The Self-immolation, Burning Monk
David Halberstam, of the New York Times wrote “I was to see that sight again, but once was enough. Flames were coming from a human being; his body was slowly withering and shriveling up, his head blackening and charring. In the air was the smell of burning human flesh; human beings burn surprisingly quickly. Behind me I could hear the sobbing of the Vietnamese who were now gathering. I was too shocked to cry, too confused to take notes or ask questions, too bewildered to even think…. As he burned he never moved a muscle, never uttered a sound, his outward composure in sharp contrast to the wailing people around him.”
Thich Quang Duc had been preparing himself for several weeks. Preparations included meditation and explaining his motivation in letters to members of the Buddhist community as well as to the government of South Vietnam. In the letters he described his need to bring attention to the repressive policies of the Catholic Diem regime that controlled the South Vietnamese government at the time.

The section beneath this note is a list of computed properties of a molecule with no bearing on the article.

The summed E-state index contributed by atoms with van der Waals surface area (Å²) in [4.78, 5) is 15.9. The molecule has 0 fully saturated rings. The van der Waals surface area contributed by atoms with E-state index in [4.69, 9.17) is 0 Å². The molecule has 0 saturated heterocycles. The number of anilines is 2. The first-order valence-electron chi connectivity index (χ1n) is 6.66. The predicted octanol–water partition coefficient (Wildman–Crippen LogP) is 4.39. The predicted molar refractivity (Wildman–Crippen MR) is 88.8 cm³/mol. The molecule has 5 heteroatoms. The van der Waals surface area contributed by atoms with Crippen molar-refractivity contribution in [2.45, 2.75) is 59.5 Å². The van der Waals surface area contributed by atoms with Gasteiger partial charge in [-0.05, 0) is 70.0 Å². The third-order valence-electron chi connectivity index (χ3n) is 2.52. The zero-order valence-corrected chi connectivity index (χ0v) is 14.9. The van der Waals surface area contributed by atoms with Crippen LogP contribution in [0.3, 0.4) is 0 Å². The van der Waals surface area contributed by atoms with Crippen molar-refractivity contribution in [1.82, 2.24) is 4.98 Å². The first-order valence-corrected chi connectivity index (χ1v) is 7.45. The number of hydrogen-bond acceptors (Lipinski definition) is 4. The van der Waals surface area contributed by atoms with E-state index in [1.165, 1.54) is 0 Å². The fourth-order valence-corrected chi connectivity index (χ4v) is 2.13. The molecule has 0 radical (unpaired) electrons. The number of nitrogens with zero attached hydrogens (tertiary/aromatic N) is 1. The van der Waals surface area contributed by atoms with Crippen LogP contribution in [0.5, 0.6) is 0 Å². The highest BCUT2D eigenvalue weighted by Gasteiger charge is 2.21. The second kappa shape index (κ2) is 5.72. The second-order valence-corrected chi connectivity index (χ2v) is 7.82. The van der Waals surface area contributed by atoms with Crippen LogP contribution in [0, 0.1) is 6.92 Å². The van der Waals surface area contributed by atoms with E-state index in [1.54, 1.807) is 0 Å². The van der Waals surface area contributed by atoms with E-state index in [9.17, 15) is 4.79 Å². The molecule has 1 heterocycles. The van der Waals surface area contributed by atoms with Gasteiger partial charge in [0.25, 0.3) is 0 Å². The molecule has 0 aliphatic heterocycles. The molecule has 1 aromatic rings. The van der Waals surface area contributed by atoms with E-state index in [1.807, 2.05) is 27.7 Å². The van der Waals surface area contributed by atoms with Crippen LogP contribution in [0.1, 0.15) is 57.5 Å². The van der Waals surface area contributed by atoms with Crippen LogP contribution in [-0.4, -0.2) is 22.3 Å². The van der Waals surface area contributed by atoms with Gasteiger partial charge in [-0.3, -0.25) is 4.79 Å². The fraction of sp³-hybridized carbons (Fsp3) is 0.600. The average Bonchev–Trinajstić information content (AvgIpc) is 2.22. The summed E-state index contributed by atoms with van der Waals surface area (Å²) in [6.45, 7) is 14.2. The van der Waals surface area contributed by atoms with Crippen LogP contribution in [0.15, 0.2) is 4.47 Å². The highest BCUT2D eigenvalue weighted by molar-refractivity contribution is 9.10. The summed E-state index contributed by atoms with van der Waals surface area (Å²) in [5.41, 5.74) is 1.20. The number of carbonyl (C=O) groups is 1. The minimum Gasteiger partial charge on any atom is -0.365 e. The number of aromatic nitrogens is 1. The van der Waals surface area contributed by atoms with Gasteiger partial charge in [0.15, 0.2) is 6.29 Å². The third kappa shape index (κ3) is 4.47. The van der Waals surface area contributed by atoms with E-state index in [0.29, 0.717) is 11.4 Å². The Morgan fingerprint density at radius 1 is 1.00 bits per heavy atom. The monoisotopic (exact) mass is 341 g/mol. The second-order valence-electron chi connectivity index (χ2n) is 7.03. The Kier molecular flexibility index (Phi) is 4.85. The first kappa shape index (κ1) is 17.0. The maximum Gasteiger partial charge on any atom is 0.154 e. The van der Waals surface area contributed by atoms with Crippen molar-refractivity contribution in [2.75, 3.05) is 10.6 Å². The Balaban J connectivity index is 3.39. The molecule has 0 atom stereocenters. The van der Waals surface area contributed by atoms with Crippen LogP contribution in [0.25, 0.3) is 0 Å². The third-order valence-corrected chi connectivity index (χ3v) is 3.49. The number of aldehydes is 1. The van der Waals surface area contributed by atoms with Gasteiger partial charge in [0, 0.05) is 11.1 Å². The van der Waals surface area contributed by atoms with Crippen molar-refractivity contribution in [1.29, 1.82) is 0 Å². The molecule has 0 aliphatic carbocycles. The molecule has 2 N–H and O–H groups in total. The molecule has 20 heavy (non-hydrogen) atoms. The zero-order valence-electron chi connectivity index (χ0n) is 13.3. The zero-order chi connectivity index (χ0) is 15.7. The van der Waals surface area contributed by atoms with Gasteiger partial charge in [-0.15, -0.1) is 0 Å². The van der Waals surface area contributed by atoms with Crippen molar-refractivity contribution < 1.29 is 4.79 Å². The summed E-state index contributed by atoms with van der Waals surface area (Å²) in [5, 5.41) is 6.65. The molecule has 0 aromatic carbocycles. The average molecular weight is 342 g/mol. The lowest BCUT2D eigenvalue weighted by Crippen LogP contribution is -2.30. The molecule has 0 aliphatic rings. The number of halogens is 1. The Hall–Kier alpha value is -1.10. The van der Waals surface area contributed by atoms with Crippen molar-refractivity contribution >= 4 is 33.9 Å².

Before the self-immolation, the South Vietnamese Buddhists had made requests to the Diem regime, asking it to: Lift its ban on flying the traditional Buddhist flag; Grant Buddhism the same rights as Catholicism; Stop detaining Buddhists; Give Buddhist monks and nuns the right to practice and spread their religion; and Pay fair compensations to the victim’s families and punish those responsible for their deaths. When these requests were not addressed by the Deim regime, Thich Quang Duc carried out his self-immolation. Unfortunately the self-immolation received little attention from religious scholars.
Following his death, Thich Quang Duc was cremated and legend has it that his heart would not burn. As a result, his heart is considered Holy and is in the custody of the Reserve Bank of Vietnam.